Dr. Kurokawa, a native of Japan, received a Bachelor of Veterinary Medicine (equivalent to the D.V.M. in the United States) from Hokkaido University. He moved to the United States to pursue doctoral work at the University of Massachusetts at Amherst, studying the signaling mechanisms of fertilization under the supervision of Dr. Rafael Fissore. Dr. Kurokawa conducted his postdoctoral research in the laboratory of Dr. Sally Kornbluth at Duke University Medical School, studying the regulation of apoptosis in cancer. Before joining Kent State University, he spent five years in the Department of Pharmacology & Toxicology (subsequently Molecular & Systems Biology) at the Geisel School of Medicine at Dartmouth College as an Assistant Professor.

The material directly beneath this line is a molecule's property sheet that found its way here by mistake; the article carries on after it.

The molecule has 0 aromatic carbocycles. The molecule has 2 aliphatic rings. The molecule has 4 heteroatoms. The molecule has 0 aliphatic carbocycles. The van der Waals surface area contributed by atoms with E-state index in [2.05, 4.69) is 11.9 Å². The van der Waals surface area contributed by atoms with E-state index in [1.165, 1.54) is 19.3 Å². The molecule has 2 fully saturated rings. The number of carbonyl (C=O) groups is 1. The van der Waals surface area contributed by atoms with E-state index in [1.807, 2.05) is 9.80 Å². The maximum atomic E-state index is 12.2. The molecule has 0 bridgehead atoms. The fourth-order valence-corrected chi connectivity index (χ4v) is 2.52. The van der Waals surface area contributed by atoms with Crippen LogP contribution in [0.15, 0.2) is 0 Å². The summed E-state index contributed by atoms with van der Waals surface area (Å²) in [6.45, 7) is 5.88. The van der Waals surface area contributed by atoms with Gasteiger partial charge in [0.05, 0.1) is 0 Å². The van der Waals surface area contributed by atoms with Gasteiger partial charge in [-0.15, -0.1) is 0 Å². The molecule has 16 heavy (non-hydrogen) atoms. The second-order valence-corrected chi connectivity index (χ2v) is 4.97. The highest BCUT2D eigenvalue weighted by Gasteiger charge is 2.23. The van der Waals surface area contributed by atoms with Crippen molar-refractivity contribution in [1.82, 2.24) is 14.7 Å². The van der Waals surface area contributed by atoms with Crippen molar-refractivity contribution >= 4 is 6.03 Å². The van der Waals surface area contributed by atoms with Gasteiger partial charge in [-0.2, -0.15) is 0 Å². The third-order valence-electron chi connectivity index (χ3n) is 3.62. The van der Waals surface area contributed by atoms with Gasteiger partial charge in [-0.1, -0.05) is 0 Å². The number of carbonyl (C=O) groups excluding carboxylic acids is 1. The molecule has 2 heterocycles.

The broad goal of Dr. Kurokawa’s research program is to investigate the molecular mechanisms of cancer development and drug resistance. In particular, his research centers on two areas of investigation: 1) the role of the ubiquitin E3 ligase HUWE1 in cancer and other diseases, and 2) the regulation of lipid metabolism in tumor development and drug resistance. His laboratory utilizes novel mouse models together with modern molecular and biochemical techniques to address these questions. Dr. Kurokawa has published over 40 peer-reviewed articles and book chapters (the most updated listing of papers from the Kurokawa Lab can be found in Google Scholar; https://scholar.google.com/citations?user=mkso-TAAAAAJ&hl=en). His work has been supported in part by the National Cancer Institute, the American Cancer Society, the Mary Kay Foundation, and the Cancer Research Institute.